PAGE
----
I’m joining in with the Timberdoodle Blog Hop. Here’s a little about the what and why of our holiday traditions. I would love to hear yours… Enjoy!
We decided early on we weren’t doing Santa. It just doesn’t make sense. Pause for gasping and sputtering… it’s okay, everybody does. Don’t even get me started on that elf!
I did worry a lot about the boys missing out on the wonder and excitement, especially early on. I also worried they would feel like they were being left out. But, I also didn’t want them caught up in the commercialism of Christmas. The first few years we just didn’t mention the S. man. They were too little, no need to discuss it. We had our tree and did our gifts and moved on with our holiday. No Santa required. Then, Mr. Man’s fears began. He was seeing green faces coming out of walls. The idea of someone he didn’t know coming into our house at night was terrifying. Why on Earth would we perpetuate that? In fun? Absolutely not. He must have heard of Santa somewhere because he once pointed to a display and said, “HE isn’t coming to my house, right?!”
Recently, Monky asked for something and I responded with the typical “Maybe for Christmas” response. To which he replied, “Oh, we’ll have to ask THAT man.” This made me chuckle.
Besides this, I really never understood the point. I felt like we lie to our kids then try to teach them not to lie. Not to mention the confusion between our spiritual beliefs about Christmas and Santa… I mean come on, Santa wins, hands down! No, it just made more sense to have the Jolly Old Elf pass by our house altogether. By the time Mr. Man was old enough to ask about Santa, he was past the age of belief anyway. Plus, he struggles so much between what is real and make-believe. We saw absolutely no reason to confuse him further.
I don’t feel the boys have ever felt left out or that Christmas was any less of a magical time, at least not that they have expressed to me so far. We’ll see…
So what DO we do to celebrate?
We’ve always focused on Christmas being Jesus’ birthday and a time to show others that we love them. We do decorate a tree, mostly because of sentimental reasons for Mama. Mr. Bean could do without that tradition.
We do a lot of baking, looking at lights, special movies, and hot cocoa- time together. We always pick one charitable activity to participate in. We do advent calendars, candlelight services, and special days with grandparents. Focusing on the true value of the season. I use to cook a Christmas dinner, but decided I didn’t enjoy spending the day in the kitchen and not WITH my boys. Now, Chinese take-out is our Christmas Day tradition and the boys LOVE it. I do make a special breakfast, which is mostly for the fun of a parent torturing their child while they are made to wait even longer for their presents.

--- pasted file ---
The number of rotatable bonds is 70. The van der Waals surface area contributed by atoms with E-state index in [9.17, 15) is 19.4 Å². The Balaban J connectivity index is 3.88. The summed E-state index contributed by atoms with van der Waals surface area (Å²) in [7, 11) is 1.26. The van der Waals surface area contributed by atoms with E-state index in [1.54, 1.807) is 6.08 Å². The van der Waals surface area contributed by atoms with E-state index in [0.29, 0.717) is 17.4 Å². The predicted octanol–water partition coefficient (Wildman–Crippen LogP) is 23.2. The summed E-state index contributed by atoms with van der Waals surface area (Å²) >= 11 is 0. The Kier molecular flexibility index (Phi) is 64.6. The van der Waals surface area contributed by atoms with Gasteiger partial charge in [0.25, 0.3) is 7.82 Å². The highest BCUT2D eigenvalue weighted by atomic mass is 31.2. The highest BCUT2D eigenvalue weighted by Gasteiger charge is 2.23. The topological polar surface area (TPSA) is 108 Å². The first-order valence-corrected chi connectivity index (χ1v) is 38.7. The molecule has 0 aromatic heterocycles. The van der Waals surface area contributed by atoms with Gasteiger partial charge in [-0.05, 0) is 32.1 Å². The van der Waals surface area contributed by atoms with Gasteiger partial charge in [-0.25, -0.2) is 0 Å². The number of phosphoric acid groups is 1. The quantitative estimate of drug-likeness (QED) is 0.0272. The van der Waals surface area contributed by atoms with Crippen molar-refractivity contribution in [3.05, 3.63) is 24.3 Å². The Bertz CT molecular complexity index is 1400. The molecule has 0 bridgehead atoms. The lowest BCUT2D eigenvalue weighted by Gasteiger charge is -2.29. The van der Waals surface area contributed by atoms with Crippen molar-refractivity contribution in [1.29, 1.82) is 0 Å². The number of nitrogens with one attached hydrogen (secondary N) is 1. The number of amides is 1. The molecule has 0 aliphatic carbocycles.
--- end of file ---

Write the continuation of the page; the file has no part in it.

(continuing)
I have to avoid social media on Christmas. While I do love to see the trees, decorations and family photos, I have noticed a trend that occurs every Christmas Eve. More and more posts appear in which parents try to show-off how much Santa left under the tree. For SO many reasons, this is a phenomenon that I need to avoid. The one upness is a behavior I just don’t have the patience for. I also don’t want the boys to see it. We are trying to teach them that Christmas is about more than how much stuff we get, and this perpetuates feelings of envy and discontentment.
Yes, as a parent I absolutely love giving my children gifts and watching their eyes light up with excitement. However, I don’t like having to fight off the little green-eyed monster that pops up when we overindulge them. The first few Christmas’s we overdid it…absolutely. To be honest, this Mama is constantly having to place herself in check in this area. But, we have definitely toned down the amount under the tree and the boys haven’t seemed to notice or care in the least. We aim to follow the Three-Gift Rule. Just as the Wise Men brought three gifts, the boys get three gifts. Usually, it’s something they want, a game and something creative, fun or educational. If I struggle with keeping myself in check, I tend to throw some books in the mix.
One other thing we find important is teaching each boy to think of his brother. We take each one out for a special one on one time and give him $20 to get a gift for his brother. This is still hard for them, but a great opportunity to learn to think about what someone else would like. This time is so special to me, and I hope its something they remember as they grow up.
What do you do during the holiday season that is special to your family? However you celebrate, enjoy those around you and remember the true meaning of Christmas!
“I love Christmas cookies!”~Mr. Man
“It cools down and snow!”~Monkey